Posted by: jkirkby8712 | November 23, 2010

Mine news depressing while neighbourly hostilities erupt.

This writer has been a little busy over the past few days – my head mixed up in Genealogical matters  – searching through online versions of old newspapers seeking little bits of family ancestral news.  A bit of a ‘new light’ has been thrown upon some of the original settlers here in Australia,  facts that I’d not been previously aware of, and my searching, while answering a few questions also opens up a whole lot of new questions!  I currently in regular contact with at least two distant cousins, who for a change, are just as interested in the family background as I am myself. Usually it’s a bit of a solo effort  – most people you come across in your researching are interested but generally not enough to be too bothered – too many other things in life to occupy oneself with!   Of course, in many ways, I can appreciate that attitude – my own research came to a major standstill for the best part of two decades whilst the family were growing, and employment roles took a bit more of a priority than they do these days.

Of particular interest has been reading some of the memoirs of the early families. Many of them were part of the coach building industry  [before cars began to take over at the beginning of the 20th century].  The daughter of one of our coach building ancestors described a couple of aspects of the business she enjoyed been a part of as a young child – an example with the following brief paragraphs.

“One great pleasure was watching the buggies being painted and Dad drawing fine lines along the spokes of the wheels, and transfers with gold size on backs of buggies.  Emily used to get one shilling for putting the first coat of paint on a wheel.  She loved stirring the little kegs of white lead with a stick, and the varnish and paints, and also putting the marker into the rim of a tyre and wheel so they would bolt up properly after cooling.

Doing the tyres was really worth a watch.  In cold weather they were heated at two forges, and to grow tall enough to make the bellows blow was a real treat, as Emily was small and at first was lifted up to reach the handle.  In the summer they were done outside as there was a round solid slab of iron beside a (tyre hole) as it was called.  The tyres were put on an outside round fire and heated and then quickly lifted to just touch the wood of the wheel which had already been laid on the round iron and by quickly slipping in the marker where Dad had marked both tyre and wheel, the rim was then belted on with a sledge hammer and then quickly cooled down with buckets of water thrown all over the rim as it would start to burn the wood”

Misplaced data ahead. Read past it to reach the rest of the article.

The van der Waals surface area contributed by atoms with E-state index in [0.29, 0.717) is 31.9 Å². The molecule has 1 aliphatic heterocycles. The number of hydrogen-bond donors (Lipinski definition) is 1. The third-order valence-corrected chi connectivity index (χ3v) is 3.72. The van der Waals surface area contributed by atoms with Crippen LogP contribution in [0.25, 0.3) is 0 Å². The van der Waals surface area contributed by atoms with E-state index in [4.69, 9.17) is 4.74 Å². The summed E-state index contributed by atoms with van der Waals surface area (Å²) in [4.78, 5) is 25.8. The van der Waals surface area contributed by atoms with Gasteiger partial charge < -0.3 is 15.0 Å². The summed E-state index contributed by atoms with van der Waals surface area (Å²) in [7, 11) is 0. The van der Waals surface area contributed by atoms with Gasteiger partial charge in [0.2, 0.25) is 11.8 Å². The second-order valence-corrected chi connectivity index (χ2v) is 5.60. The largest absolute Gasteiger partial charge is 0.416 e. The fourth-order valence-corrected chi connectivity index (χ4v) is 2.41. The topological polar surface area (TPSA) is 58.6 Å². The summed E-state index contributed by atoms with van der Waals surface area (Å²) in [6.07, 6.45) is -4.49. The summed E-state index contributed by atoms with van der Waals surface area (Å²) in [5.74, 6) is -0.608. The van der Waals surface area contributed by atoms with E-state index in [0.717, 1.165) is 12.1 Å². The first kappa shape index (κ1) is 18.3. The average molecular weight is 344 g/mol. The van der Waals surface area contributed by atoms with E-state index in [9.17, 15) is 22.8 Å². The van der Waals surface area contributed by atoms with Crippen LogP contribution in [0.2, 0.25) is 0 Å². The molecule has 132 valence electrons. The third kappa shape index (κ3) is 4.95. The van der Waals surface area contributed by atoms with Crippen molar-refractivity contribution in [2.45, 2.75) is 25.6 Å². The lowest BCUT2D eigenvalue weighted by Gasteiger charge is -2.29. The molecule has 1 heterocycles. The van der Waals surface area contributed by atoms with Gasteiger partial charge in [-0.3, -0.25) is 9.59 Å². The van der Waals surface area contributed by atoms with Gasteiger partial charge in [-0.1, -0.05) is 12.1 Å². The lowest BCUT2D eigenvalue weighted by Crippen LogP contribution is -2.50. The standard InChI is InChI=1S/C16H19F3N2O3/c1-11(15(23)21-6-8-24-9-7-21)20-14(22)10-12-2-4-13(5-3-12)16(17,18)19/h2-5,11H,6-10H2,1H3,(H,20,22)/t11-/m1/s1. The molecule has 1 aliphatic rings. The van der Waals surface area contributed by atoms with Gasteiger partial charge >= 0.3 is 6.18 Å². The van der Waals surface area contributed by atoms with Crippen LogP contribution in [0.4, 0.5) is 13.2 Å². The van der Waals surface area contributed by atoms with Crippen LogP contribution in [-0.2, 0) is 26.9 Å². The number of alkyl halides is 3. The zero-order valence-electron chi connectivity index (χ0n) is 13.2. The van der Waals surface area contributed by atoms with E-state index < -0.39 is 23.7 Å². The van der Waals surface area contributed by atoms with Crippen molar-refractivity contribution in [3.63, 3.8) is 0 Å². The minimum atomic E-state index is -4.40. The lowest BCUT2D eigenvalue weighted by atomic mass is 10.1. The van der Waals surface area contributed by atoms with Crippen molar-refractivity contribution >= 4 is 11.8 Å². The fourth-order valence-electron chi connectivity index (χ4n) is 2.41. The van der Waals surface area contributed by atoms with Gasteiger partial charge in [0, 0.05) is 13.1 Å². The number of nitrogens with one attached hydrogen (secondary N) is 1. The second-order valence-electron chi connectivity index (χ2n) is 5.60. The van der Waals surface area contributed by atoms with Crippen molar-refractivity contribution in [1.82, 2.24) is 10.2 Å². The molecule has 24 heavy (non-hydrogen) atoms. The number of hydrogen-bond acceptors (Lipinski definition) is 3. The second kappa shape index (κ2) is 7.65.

Meanwhile, it’s back to 2010.  It is disturbing to hear that little progress in terms of a rescue of the trapped miners in the New Zealand coal mine has been achieved. I think friends and relatives have been hoping that there would be another ‘Chile style’ miracle rescue as occurred in October, but as the days go past, it is becoming more and more obvious that these men have been lost. It also seems that the town of Greymouth is struggling to come to terms with the tragedy that is slowly unfolding on a mountainside 28 miles away. This report on the affect of the disaster on the town, appeared in the Telegraph  newspaper a few hours ago, and was written by journalist Bonnie Malkin

“Scattered through the town are 29 families awaiting news of their loved ones, including two Britons, who have been missing since a powerful explosion ripped through the Pike River mine on Friday afternoon.  In the latest reports coming out of the area, rescuers admit hopes are fading for the 29 men, after a remote-operated robot broke down shortly after being sent into the tunnel. The robot was equipped with a camera which would have provided the first pictures inside the Pike River mine. But in a blow to rescue hopes, Grey District mayor Tony Kokshoorn said the robot had short-circuited shortly after entering the mine.  Certainly, the disaster has hit the mining town hard.  In Greymouth’s close-knit community of 10,000 people, almost everyone knows someone who is missing.